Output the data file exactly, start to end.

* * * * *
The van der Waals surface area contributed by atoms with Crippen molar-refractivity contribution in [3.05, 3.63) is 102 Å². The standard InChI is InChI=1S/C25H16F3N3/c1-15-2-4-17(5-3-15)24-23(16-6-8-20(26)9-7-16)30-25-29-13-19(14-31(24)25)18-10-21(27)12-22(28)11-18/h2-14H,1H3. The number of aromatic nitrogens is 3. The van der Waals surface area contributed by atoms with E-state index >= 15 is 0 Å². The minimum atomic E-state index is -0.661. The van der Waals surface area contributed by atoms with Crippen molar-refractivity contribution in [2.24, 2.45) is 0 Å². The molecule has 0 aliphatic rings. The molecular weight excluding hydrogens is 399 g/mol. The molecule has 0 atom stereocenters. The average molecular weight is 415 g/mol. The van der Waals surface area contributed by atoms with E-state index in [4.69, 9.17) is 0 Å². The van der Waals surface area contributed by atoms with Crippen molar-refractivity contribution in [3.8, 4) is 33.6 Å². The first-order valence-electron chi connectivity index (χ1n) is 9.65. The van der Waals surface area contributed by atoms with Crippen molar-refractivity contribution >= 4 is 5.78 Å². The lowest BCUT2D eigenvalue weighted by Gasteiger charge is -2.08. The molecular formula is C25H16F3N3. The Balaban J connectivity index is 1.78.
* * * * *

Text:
The van der Waals surface area contributed by atoms with Crippen molar-refractivity contribution in [3.05, 3.63) is 102 Å². The standard InChI is InChI=1S/C25H16F3N3/c1-15-2-4-17(5-3-15)24-23(16-6-8-20(26)9-7-16)30-25-29-13-19(14-31(24)25)18-10-21(27)12-22(28)11-18/h2-14H,1H3. The number of aromatic nitrogens is 3. The van der Waals surface area contributed by atoms with E-state index >= 15 is 0 Å². The minimum atomic E-state index is -0.661. The van der Waals surface area contributed by atoms with Crippen molar-refractivity contribution in [2.24, 2.45) is 0 Å². The molecule has 0 aliphatic rings. The molecular weight excluding hydrogens is 399 g/mol. The molecule has 0 atom stereocenters. The average molecular weight is 415 g/mol. The van der Waals surface area contributed by atoms with E-state index in [4.69, 9.17) is 0 Å². The van der Waals surface area contributed by atoms with Crippen molar-refractivity contribution in [3.8, 4) is 33.6 Å². The first-order valence-electron chi connectivity index (χ1n) is 9.65. The van der Waals surface area contributed by atoms with Crippen molar-refractivity contribution >= 4 is 5.78 Å². The lowest BCUT2D eigenvalue weighted by Gasteiger charge is -2.08. The molecular formula is C25H16F3N3. The Balaban J connectivity index is 1.78.